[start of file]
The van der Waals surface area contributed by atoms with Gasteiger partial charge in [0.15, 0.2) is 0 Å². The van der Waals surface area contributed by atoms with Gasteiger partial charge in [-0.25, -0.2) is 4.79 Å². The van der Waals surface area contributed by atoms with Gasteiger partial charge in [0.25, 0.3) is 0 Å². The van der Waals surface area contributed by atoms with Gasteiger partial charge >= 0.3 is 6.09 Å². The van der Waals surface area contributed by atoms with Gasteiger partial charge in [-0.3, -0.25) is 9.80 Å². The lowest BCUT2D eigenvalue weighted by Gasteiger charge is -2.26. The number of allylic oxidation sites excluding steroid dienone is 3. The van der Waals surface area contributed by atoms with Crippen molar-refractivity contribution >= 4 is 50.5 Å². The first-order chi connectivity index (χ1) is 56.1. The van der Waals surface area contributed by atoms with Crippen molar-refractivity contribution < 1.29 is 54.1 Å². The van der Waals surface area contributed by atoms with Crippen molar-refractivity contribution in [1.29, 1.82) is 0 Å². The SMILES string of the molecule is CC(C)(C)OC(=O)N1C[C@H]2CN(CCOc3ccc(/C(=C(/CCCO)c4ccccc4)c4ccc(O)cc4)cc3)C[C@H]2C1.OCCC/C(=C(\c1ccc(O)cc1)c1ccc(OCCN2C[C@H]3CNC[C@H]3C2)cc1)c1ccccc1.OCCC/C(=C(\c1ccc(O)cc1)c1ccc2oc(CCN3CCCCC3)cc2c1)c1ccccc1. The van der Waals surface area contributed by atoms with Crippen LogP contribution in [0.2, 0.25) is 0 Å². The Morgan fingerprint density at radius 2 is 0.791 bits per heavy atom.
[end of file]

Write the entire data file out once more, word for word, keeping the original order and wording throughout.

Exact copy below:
The van der Waals surface area contributed by atoms with Gasteiger partial charge in [0.15, 0.2) is 0 Å². The van der Waals surface area contributed by atoms with Gasteiger partial charge in [-0.25, -0.2) is 4.79 Å². The van der Waals surface area contributed by atoms with Gasteiger partial charge in [0.25, 0.3) is 0 Å². The van der Waals surface area contributed by atoms with Gasteiger partial charge >= 0.3 is 6.09 Å². The van der Waals surface area contributed by atoms with Gasteiger partial charge in [-0.3, -0.25) is 9.80 Å². The lowest BCUT2D eigenvalue weighted by Gasteiger charge is -2.26. The number of allylic oxidation sites excluding steroid dienone is 3. The van der Waals surface area contributed by atoms with Crippen molar-refractivity contribution >= 4 is 50.5 Å². The first-order chi connectivity index (χ1) is 56.1. The van der Waals surface area contributed by atoms with Crippen molar-refractivity contribution < 1.29 is 54.1 Å². The van der Waals surface area contributed by atoms with Crippen molar-refractivity contribution in [1.29, 1.82) is 0 Å². The SMILES string of the molecule is CC(C)(C)OC(=O)N1C[C@H]2CN(CCOc3ccc(/C(=C(/CCCO)c4ccccc4)c4ccc(O)cc4)cc3)C[C@H]2C1.OCCC/C(=C(\c1ccc(O)cc1)c1ccc(OCCN2C[C@H]3CNC[C@H]3C2)cc1)c1ccccc1.OCCC/C(=C(\c1ccc(O)cc1)c1ccc2oc(CCN3CCCCC3)cc2c1)c1ccccc1. The van der Waals surface area contributed by atoms with Crippen LogP contribution in [0.2, 0.25) is 0 Å². The Morgan fingerprint density at radius 2 is 0.791 bits per heavy atom.